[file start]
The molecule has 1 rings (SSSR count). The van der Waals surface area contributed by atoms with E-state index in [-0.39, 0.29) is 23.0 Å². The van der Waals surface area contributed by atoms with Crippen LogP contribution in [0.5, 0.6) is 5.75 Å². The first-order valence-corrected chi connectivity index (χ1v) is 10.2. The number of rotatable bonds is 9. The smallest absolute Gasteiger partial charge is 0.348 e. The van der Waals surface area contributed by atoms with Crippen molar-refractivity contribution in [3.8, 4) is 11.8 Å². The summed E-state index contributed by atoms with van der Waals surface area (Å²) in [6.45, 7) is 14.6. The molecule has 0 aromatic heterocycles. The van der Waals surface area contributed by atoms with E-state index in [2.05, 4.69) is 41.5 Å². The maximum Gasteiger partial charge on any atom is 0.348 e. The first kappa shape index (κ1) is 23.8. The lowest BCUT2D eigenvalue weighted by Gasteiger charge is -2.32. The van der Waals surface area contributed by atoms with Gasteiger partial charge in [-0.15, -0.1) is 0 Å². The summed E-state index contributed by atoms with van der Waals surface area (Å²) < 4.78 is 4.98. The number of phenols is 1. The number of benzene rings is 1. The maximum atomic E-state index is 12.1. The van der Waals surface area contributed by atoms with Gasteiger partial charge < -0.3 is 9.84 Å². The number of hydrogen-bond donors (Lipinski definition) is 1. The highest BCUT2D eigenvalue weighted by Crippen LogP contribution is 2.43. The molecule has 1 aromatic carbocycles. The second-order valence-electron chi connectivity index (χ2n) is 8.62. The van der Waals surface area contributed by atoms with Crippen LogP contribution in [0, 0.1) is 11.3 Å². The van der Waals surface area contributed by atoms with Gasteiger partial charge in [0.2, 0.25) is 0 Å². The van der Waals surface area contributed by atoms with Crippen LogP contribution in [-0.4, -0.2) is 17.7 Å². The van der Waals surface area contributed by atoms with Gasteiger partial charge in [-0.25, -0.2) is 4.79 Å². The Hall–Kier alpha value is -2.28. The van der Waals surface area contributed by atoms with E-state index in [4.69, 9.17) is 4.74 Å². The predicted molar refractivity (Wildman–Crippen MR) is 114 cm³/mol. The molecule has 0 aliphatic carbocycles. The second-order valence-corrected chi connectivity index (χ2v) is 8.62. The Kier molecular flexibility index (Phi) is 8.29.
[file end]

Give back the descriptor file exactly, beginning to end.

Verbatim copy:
The molecule has 1 rings (SSSR count). The van der Waals surface area contributed by atoms with E-state index in [-0.39, 0.29) is 23.0 Å². The van der Waals surface area contributed by atoms with Crippen LogP contribution in [0.5, 0.6) is 5.75 Å². The first-order valence-corrected chi connectivity index (χ1v) is 10.2. The number of rotatable bonds is 9. The smallest absolute Gasteiger partial charge is 0.348 e. The van der Waals surface area contributed by atoms with Crippen molar-refractivity contribution in [3.8, 4) is 11.8 Å². The summed E-state index contributed by atoms with van der Waals surface area (Å²) in [6.45, 7) is 14.6. The molecule has 0 aromatic heterocycles. The van der Waals surface area contributed by atoms with E-state index in [2.05, 4.69) is 41.5 Å². The maximum Gasteiger partial charge on any atom is 0.348 e. The first kappa shape index (κ1) is 23.8. The lowest BCUT2D eigenvalue weighted by Gasteiger charge is -2.32. The van der Waals surface area contributed by atoms with Gasteiger partial charge in [-0.15, -0.1) is 0 Å². The summed E-state index contributed by atoms with van der Waals surface area (Å²) < 4.78 is 4.98. The number of phenols is 1. The number of benzene rings is 1. The maximum atomic E-state index is 12.1. The van der Waals surface area contributed by atoms with Gasteiger partial charge < -0.3 is 9.84 Å². The number of hydrogen-bond donors (Lipinski definition) is 1. The highest BCUT2D eigenvalue weighted by Crippen LogP contribution is 2.43. The molecule has 1 aromatic carbocycles. The second-order valence-electron chi connectivity index (χ2n) is 8.62. The van der Waals surface area contributed by atoms with Crippen LogP contribution in [0, 0.1) is 11.3 Å². The van der Waals surface area contributed by atoms with Gasteiger partial charge in [0.2, 0.25) is 0 Å². The van der Waals surface area contributed by atoms with Crippen LogP contribution in [-0.4, -0.2) is 17.7 Å². The van der Waals surface area contributed by atoms with Gasteiger partial charge in [-0.25, -0.2) is 4.79 Å². The Hall–Kier alpha value is -2.28. The van der Waals surface area contributed by atoms with E-state index in [4.69, 9.17) is 4.74 Å². The predicted molar refractivity (Wildman–Crippen MR) is 114 cm³/mol. The molecule has 0 aliphatic carbocycles. The second-order valence-corrected chi connectivity index (χ2v) is 8.62. The Kier molecular flexibility index (Phi) is 8.29.